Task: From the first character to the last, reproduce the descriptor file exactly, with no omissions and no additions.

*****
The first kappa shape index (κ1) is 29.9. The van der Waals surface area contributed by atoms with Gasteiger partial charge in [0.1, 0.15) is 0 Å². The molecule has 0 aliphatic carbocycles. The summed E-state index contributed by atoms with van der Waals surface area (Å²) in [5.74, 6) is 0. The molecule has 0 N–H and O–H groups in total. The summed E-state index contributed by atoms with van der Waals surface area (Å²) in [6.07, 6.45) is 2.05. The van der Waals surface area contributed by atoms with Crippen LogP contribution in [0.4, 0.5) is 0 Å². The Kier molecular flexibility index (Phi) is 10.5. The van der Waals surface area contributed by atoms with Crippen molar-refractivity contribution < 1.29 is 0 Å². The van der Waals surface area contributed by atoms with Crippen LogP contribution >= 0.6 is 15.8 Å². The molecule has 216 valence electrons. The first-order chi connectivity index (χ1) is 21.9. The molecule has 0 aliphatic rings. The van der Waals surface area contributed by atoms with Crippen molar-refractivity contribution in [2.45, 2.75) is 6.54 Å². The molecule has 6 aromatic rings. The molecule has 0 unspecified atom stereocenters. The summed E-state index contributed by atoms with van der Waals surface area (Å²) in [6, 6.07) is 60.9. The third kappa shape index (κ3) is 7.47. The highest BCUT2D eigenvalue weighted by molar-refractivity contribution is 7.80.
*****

The first kappa shape index (κ1) is 29.9. The van der Waals surface area contributed by atoms with Gasteiger partial charge in [0.1, 0.15) is 0 Å². The molecule has 0 aliphatic carbocycles. The summed E-state index contributed by atoms with van der Waals surface area (Å²) in [5.74, 6) is 0. The molecule has 0 N–H and O–H groups in total. The summed E-state index contributed by atoms with van der Waals surface area (Å²) in [6.07, 6.45) is 2.05. The van der Waals surface area contributed by atoms with Crippen LogP contribution in [0.4, 0.5) is 0 Å². The Kier molecular flexibility index (Phi) is 10.5. The van der Waals surface area contributed by atoms with Crippen molar-refractivity contribution < 1.29 is 0 Å². The van der Waals surface area contributed by atoms with Crippen LogP contribution >= 0.6 is 15.8 Å². The molecule has 216 valence electrons. The first-order chi connectivity index (χ1) is 21.9. The molecule has 0 aliphatic rings. The van der Waals surface area contributed by atoms with Crippen molar-refractivity contribution in [2.45, 2.75) is 6.54 Å². The molecule has 6 aromatic rings. The molecule has 0 unspecified atom stereocenters. The summed E-state index contributed by atoms with van der Waals surface area (Å²) in [6, 6.07) is 60.9. The third kappa shape index (κ3) is 7.47. The highest BCUT2D eigenvalue weighted by molar-refractivity contribution is 7.80.